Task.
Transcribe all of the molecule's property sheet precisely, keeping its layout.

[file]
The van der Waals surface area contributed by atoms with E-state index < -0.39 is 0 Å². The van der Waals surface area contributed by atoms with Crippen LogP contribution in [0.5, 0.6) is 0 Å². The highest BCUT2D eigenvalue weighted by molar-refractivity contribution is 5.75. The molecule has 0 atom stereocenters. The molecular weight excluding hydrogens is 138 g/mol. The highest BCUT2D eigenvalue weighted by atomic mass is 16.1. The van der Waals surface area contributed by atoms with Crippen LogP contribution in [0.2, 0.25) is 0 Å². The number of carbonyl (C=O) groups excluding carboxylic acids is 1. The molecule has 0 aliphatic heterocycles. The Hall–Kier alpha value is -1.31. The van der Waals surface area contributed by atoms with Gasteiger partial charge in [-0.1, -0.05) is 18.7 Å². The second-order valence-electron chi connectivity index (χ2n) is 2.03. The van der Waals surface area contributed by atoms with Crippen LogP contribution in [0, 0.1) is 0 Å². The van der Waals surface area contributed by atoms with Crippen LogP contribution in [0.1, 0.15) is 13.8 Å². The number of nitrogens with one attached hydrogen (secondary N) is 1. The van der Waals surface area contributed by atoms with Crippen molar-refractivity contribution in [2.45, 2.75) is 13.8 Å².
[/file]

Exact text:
The van der Waals surface area contributed by atoms with E-state index < -0.39 is 0 Å². The van der Waals surface area contributed by atoms with Crippen LogP contribution in [0.5, 0.6) is 0 Å². The highest BCUT2D eigenvalue weighted by molar-refractivity contribution is 5.75. The molecule has 0 atom stereocenters. The molecular weight excluding hydrogens is 138 g/mol. The highest BCUT2D eigenvalue weighted by atomic mass is 16.1. The van der Waals surface area contributed by atoms with Crippen LogP contribution in [0.2, 0.25) is 0 Å². The number of carbonyl (C=O) groups excluding carboxylic acids is 1. The molecule has 0 aliphatic heterocycles. The Hall–Kier alpha value is -1.31. The van der Waals surface area contributed by atoms with Gasteiger partial charge in [-0.1, -0.05) is 18.7 Å². The second-order valence-electron chi connectivity index (χ2n) is 2.03. The van der Waals surface area contributed by atoms with Crippen LogP contribution in [0, 0.1) is 0 Å². The van der Waals surface area contributed by atoms with Crippen LogP contribution in [0.1, 0.15) is 13.8 Å². The number of nitrogens with one attached hydrogen (secondary N) is 1. The van der Waals surface area contributed by atoms with Crippen molar-refractivity contribution in [2.45, 2.75) is 13.8 Å².